What is mental illness?
What is anxiety? Is anxiety bad?
Anxiety is a natural response to uncertainty, perceived danger, or important events. In fact, the Yerkes-Dodson law suggests that a certain degree of arousal is necessary for optimal performance. Increased arousal improves your performance, but only to a certain point. After that point, the degree of arousal, or anxiety, becomes debilitating and diminishes performance. For example, if you weren’t nervous for an important presentation, then you might not invest enough time practicing and preparing beforehand. But, if you’re too nervous, then you won’t be able to carry out the presentation. Arousal, or anxiety, is natural and not inherently bad. Instead, it’s an excess of anxiety that causes concern.
Anxiety disorders involve experiencing a disproportionate amount or intensity of anxiety relative to your context, and it can create significant disruptions in your life. Anxiety Canada recognizes that although anxiety protects you from danger, it becomes a problem when it:
- Goes off when there is no real or immediate danger
- Happens a lot
- Feels pretty intense
- Is upsetting and causes you distress
- Stops you from doing fun and important things (ex. school, work, social life, setting goals)
There are eleven different types of anxiety disorders:
Each disorder is associated with a list of commonly experienced physical, cognitive, emotional, and behavioural symptoms. Briefly, these disorders include:
For more information about any of these disorders, visit the Anxiety Canada website.
What are Mood Disorders?
Mood describes a temporary state of mind and feeling. It’s common to experience fluctuations in mood (i.e. mood swings) and many people describe their day-to-day life as a “roller coaster” of emotions. These fluctuations may be the result of internal changes (ex. thoughts, worries, physical symptoms) or external changes (ex. work, school, relationships). In general, Mood Disorders describe a class of mental disorders that involve emotional disturbances consisting of prolonged periods of excessive sadness, excessive joyousness, or both. If you have a mood disorder, you might feel “stuck” in a low mood, “stuck” in a high mood, or unnaturally cycle between the two extremes. The emotional state or mood of a person with a Mood Disorder is generally inconsistent with their circumstances and interferes with their ability to think, feel, or function in everyday life.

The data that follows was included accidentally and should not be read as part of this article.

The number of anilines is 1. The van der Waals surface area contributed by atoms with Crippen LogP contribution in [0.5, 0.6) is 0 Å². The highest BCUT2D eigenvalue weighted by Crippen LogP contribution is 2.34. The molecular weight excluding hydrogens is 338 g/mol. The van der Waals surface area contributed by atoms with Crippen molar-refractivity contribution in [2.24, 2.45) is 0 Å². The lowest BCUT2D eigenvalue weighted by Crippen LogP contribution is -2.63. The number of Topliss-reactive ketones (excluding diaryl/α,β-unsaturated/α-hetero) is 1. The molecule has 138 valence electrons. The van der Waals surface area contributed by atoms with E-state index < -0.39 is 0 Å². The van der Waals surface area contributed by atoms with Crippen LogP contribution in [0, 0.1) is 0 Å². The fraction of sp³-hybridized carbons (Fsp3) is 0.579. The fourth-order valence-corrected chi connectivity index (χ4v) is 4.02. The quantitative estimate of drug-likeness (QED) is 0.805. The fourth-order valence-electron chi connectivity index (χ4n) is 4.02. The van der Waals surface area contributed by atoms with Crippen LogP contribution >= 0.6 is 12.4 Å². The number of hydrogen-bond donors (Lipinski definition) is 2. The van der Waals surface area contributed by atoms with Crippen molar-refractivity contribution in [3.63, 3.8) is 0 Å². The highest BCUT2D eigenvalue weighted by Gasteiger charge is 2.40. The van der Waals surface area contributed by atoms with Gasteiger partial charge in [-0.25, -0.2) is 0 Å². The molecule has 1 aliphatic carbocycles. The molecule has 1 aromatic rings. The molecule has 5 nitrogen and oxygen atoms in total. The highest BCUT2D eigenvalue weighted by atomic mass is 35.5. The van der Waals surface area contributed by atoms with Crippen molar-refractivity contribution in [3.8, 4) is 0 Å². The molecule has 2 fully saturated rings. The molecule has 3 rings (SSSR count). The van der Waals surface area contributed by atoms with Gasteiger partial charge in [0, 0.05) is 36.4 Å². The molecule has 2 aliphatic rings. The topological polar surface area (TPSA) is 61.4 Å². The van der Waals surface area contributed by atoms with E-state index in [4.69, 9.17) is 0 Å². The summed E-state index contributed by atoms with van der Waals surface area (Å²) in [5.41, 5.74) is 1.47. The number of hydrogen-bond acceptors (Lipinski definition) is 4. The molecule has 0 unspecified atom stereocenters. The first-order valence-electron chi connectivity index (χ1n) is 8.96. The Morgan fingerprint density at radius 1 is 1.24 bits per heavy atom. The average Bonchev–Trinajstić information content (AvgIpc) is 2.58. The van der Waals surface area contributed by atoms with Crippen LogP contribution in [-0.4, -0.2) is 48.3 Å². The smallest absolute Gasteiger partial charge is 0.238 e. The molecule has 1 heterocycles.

There are two major classes of mood disorders:
What are Eating Disorders?
Eating disorders are complex disorders characterized by severe disturbances in eating behaviours as well as thoughts and emotions related to eating. People with eating disorders are typically preoccupied with food and body weight or shape, have low self-esteem, distorted body image, and tend to be perfectionistic. Without proper treatment of the psychological and physical symptoms of eating disorders, these disorders can result in malnutrition, heart problems, and other fatal physical conditions.
There are three major types of eating disorders:
What are other mental disorders?
Other common mental disorders include:
Why is it important to talk about mental illness?
As an option, watch Wendy Smith’s TEDx Talk, “Mental health literacy can be taught in grade school”, to get a deeper understanding of why it’s important to talk about mental health and mental illness from a young age.
Where can I learn more?
What will students learn?
By the end of this lesson, students will be able to…
- Recognize that mental illness is no different than physical illness with regards to the presence of symptoms, as well as the availability of professional support, treatment, and recovery
- Identify and describe common mental illnesses, their symptoms, and treatment options
- Respect and understand the challenges associated with experiencing mental illness
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Fuller, K. (2018, September 6). 5 Common Myths About Suicide Debunked. National Alliance on Mental Illness.
Ghaemi, N. (2013, July 18). Requiem for DSM. Psychiatric Times.
Government of Canada. (2006). The human face of mental health and mental illness in Canada. Minister of Public Works and Government Services Canada.
Griffiths K. M., Gulliver, A., & Christensen, H. (2010). Perceived barriers and facilitators to mental health help-seeking in young people: a systematic review. BMC Psychiatry, 10(1), 113.
Parekh, R. (2018, August). What Is Mental Illness?. American Psychiatric Association.
Phillips, M., & Kupfer, D. (2013). Bipolar disorder diagnosis: challenges and future directions. The Lancet, 381(9878), 1663–1671.
Ratnayake, P., & Hyde, C. (2019). Mental Health Literacy, Help-Seeking Behaviour and Wellbeing in Young People: Implications for Practice. The Educational and Developmental Psychologist, 36(1), 16–21.
Smith, W. (2017, May 3). Mental health literacy can be taught in grade school [Video]. TEDxLincolnSquare.